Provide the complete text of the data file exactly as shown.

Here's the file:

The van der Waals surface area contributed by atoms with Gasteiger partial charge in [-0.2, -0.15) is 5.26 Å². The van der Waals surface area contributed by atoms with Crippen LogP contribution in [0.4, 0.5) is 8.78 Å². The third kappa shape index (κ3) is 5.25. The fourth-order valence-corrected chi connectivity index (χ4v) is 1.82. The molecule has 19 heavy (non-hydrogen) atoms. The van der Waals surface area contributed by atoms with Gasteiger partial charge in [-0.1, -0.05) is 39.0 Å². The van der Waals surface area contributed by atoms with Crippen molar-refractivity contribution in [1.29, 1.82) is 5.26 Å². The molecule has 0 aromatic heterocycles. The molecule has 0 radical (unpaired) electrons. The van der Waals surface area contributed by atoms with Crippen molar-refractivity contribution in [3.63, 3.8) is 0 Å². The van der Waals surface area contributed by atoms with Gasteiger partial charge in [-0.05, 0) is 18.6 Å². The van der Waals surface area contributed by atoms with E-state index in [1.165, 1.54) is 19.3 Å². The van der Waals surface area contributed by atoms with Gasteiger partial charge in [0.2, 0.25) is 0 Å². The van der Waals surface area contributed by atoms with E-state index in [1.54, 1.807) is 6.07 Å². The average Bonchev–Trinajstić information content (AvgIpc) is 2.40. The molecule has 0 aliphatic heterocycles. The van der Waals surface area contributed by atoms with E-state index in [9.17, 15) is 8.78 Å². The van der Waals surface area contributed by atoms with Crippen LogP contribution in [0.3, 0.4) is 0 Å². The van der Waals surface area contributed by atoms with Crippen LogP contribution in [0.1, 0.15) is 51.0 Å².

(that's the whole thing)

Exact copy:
The van der Waals surface area contributed by atoms with Gasteiger partial charge in [-0.2, -0.15) is 5.26 Å². The van der Waals surface area contributed by atoms with Crippen LogP contribution in [0.4, 0.5) is 8.78 Å². The third kappa shape index (κ3) is 5.25. The fourth-order valence-corrected chi connectivity index (χ4v) is 1.82. The molecule has 19 heavy (non-hydrogen) atoms. The van der Waals surface area contributed by atoms with Gasteiger partial charge in [-0.1, -0.05) is 39.0 Å². The van der Waals surface area contributed by atoms with Crippen molar-refractivity contribution in [1.29, 1.82) is 5.26 Å². The molecule has 0 aromatic heterocycles. The molecule has 0 radical (unpaired) electrons. The van der Waals surface area contributed by atoms with Crippen molar-refractivity contribution in [3.63, 3.8) is 0 Å². The van der Waals surface area contributed by atoms with Gasteiger partial charge in [-0.05, 0) is 18.6 Å². The van der Waals surface area contributed by atoms with E-state index in [1.165, 1.54) is 19.3 Å². The van der Waals surface area contributed by atoms with Gasteiger partial charge in [0.2, 0.25) is 0 Å². The van der Waals surface area contributed by atoms with E-state index in [1.54, 1.807) is 6.07 Å². The average Bonchev–Trinajstić information content (AvgIpc) is 2.40. The molecule has 0 aliphatic heterocycles. The van der Waals surface area contributed by atoms with E-state index in [9.17, 15) is 8.78 Å². The van der Waals surface area contributed by atoms with Crippen LogP contribution in [0.3, 0.4) is 0 Å². The van der Waals surface area contributed by atoms with Crippen LogP contribution in [0.1, 0.15) is 51.0 Å².